Tuesday, April 28, 2009

Sibale’s biggest event of 2009

There is no doubt that the Sibale Academy’s Alumni Homecoming last April 11-14 is the grandest event of 2009 in the history of Sibale.

I am not exaggerating. I’d like to direct you to the photo and video gallery of www.sibale.amorfrancis.com to believe this. After browsing this site, write me your thoughts and tell me if I’m wrong.

Joey M. Fradejas and Merwin F. Mosquerra had posted on this site excellent photographs and raw video footages of the event not only for those who were not able to attend, but also for those who are interested. These photos and videos would be a rich source of visual information in the future, when historians write the continuing story of the only private high school in Sibale.

Many alumni left Sibale after the homecoming with plenty of stories to tell. In fact, some, like Rhodora Pinky Fabreag-Labordo, had already sketched blow-by-blow accounts of their experiences during the homecoming. I encourage those who were there to write their thoughts, too, and submit it to me for a possible book project.

If you wish to know more about the school and the event, perhaps you’d like to buy a copy of the Saha, the 108-page souvenir book of the homecoming. Saha is already on its way to becoming a collector’s item, with over 300 copies sold, so order your copy now from Ruben Ferrolino. He teaches at the Sibale Academy.

Now, for my own observations.

There were fears expressed as gossip before the homecoming that the event would be a political one, or would be politicized. Those who entertained this fantasy can now eat their words and swallow their saliva. Nothing of that sort happened. Try again, next time.

Then, there were those alumni who were there in Sibale but did not bother to show up at the homecoming for reasons known only to them. By being “killjoy”, you missed an important part of your life. Please attend next time.

And then, there were the hits and misses of the whole event. One of the hits was the parade. There were almost 600 alumni who joined and the happy colors of their T-shirt uniforms made Sibale’s 2009 summer a kaleidoscope ecstatic to behold.

Another hit was the rain—no, the downpour—that spoiled the cultural night on Sunday, abbreviating the dance party that the alumni had been looking forward to since news of the homecoming became a noisy breakfast table fare.

The rain was a hit because it doused the summer heat, and cleansed the whole Sibale Academy grounds and its environs of the dust and detritus of the dry season. It also quenched the thirst of the island for farm water, and therefore, was warmly welcomed at the expense of a gaily baylehan.

One of the most notable successes of the homecoming was the medical mission, the social service part of the event. So many came to be treated and examined, to be circumcised, to have a tooth extracted, and to receive free medicines that the homecoming organizers had to feed them merienda and lunch.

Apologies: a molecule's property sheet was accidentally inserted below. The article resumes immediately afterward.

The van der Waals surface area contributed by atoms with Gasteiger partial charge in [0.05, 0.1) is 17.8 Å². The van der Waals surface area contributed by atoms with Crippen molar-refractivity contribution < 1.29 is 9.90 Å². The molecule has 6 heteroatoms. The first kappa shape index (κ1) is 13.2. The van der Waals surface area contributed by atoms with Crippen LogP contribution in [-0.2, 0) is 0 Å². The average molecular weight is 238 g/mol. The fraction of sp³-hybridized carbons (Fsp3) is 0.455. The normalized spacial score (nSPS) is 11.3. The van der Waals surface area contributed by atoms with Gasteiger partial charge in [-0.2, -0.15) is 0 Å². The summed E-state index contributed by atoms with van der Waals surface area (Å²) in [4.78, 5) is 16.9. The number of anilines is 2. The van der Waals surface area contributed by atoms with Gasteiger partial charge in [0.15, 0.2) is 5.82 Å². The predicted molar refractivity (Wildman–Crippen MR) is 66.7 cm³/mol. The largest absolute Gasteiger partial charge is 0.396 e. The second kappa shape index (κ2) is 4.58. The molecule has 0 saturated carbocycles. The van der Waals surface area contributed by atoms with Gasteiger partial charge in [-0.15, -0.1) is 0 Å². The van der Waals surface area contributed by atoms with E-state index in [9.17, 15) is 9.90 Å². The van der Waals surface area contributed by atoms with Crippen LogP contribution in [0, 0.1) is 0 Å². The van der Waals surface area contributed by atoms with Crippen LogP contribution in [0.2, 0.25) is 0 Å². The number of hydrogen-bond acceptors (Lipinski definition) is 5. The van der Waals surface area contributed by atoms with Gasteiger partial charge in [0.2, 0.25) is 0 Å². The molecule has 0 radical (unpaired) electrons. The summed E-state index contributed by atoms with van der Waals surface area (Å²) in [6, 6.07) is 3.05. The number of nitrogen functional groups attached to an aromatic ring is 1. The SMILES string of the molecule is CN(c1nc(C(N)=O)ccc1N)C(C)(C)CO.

And speaking of food, nobody got hungry during the four-day affair. The tables at the Sibale Academy were roaring with food and drinks that we had to give away extra rice and meat after.

Another social service of the homecoming, which many perhaps did not notice because it was done low-key, was the Patabo. The alumni distributed rice, noodles, sardines and other food items to Sibale’s poor, many of whom expressed happiness and gratitude for the assistance.

The misses were few and should be overwhelmed by the overall success of the event, but they have to be mentioned so that lessons would be learned.

One was the diversion from the homecoming schedule. There was supposed to be a day, April 14, to be devoted to alumni classes, but instead of doing it on the fourth day, many alumni scheduled their picnics and class reunions on the third day, April 13, so there was no attendance to the Alumni Business Forum. There was also no news about the planned clean-up of the beaches.

And then there was the failure to follow the sports activities. There was a breakdown in the games that were supposed to be played because of lack of interest among the alumni. Only very few games were successfully held.

The other hitches were minor compared to the major accomplishments of the other activities, demonstrating once again that in big events such as this homecoming, organizers should plan very well in advance and anticipate unforeseen hitches.

Overall, I am happy that the 2009 Alumni Homecoming is over. I am glad, too, that despite a few setbacks, mostly in coordination, we were able to prove that if only really we set our sights on something and work for it, we could make things happen.

By the way, the homecoming theme, “Hulma ka Rana, Ragipon ka Saha!” was felt and realized by the Sibalenhons. For this alone, I say, “Mabuhi!”.

My thoughts on a summer, and why I didn’t write